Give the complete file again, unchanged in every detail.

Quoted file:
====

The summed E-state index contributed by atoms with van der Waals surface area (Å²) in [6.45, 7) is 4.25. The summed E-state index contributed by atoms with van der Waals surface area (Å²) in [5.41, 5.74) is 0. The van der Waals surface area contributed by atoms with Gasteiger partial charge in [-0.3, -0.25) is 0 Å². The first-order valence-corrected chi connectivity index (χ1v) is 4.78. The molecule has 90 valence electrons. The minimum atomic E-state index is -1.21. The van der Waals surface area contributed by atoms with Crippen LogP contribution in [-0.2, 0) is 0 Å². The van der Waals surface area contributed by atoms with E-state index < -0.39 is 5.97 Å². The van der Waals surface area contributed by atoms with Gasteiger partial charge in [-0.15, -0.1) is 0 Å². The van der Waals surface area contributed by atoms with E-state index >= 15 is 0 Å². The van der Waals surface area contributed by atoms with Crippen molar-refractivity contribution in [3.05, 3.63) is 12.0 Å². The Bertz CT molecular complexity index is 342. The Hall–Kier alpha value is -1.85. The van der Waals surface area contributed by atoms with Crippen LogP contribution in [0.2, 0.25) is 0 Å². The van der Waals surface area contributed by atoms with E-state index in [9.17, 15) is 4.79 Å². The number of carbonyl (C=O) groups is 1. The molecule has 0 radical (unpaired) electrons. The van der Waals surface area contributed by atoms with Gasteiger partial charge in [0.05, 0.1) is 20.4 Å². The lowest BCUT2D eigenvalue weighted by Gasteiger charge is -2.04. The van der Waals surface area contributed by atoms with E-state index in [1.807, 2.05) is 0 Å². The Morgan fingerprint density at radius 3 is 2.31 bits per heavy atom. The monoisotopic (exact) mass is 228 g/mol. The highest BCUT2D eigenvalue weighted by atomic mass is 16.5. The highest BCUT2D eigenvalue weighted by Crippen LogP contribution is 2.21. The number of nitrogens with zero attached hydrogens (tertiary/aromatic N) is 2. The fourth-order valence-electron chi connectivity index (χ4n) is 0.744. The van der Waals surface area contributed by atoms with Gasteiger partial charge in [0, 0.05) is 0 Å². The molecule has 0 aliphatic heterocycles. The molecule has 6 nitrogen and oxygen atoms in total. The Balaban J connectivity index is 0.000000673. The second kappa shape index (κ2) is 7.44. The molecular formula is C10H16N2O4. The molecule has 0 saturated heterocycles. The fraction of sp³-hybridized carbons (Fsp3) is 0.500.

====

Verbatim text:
The summed E-state index contributed by atoms with van der Waals surface area (Å²) in [6.45, 7) is 4.25. The summed E-state index contributed by atoms with van der Waals surface area (Å²) in [5.41, 5.74) is 0. The van der Waals surface area contributed by atoms with Gasteiger partial charge in [-0.3, -0.25) is 0 Å². The first-order valence-corrected chi connectivity index (χ1v) is 4.78. The molecule has 90 valence electrons. The minimum atomic E-state index is -1.21. The van der Waals surface area contributed by atoms with Crippen LogP contribution in [-0.2, 0) is 0 Å². The van der Waals surface area contributed by atoms with E-state index < -0.39 is 5.97 Å². The van der Waals surface area contributed by atoms with Gasteiger partial charge in [-0.15, -0.1) is 0 Å². The van der Waals surface area contributed by atoms with E-state index >= 15 is 0 Å². The van der Waals surface area contributed by atoms with Crippen molar-refractivity contribution in [3.05, 3.63) is 12.0 Å². The Bertz CT molecular complexity index is 342. The Hall–Kier alpha value is -1.85. The van der Waals surface area contributed by atoms with Crippen LogP contribution in [0.2, 0.25) is 0 Å². The van der Waals surface area contributed by atoms with E-state index in [9.17, 15) is 4.79 Å². The number of carbonyl (C=O) groups is 1. The molecule has 0 radical (unpaired) electrons. The van der Waals surface area contributed by atoms with Gasteiger partial charge in [0.05, 0.1) is 20.4 Å². The lowest BCUT2D eigenvalue weighted by Gasteiger charge is -2.04. The van der Waals surface area contributed by atoms with E-state index in [1.807, 2.05) is 0 Å². The Morgan fingerprint density at radius 3 is 2.31 bits per heavy atom. The monoisotopic (exact) mass is 228 g/mol. The highest BCUT2D eigenvalue weighted by atomic mass is 16.5. The highest BCUT2D eigenvalue weighted by Crippen LogP contribution is 2.21. The number of nitrogens with zero attached hydrogens (tertiary/aromatic N) is 2. The fourth-order valence-electron chi connectivity index (χ4n) is 0.744. The van der Waals surface area contributed by atoms with Gasteiger partial charge in [0, 0.05) is 0 Å². The molecule has 0 aliphatic heterocycles. The molecule has 6 nitrogen and oxygen atoms in total. The Balaban J connectivity index is 0.000000673. The second kappa shape index (κ2) is 7.44. The molecular formula is C10H16N2O4. The molecule has 0 saturated heterocycles. The fraction of sp³-hybridized carbons (Fsp3) is 0.500.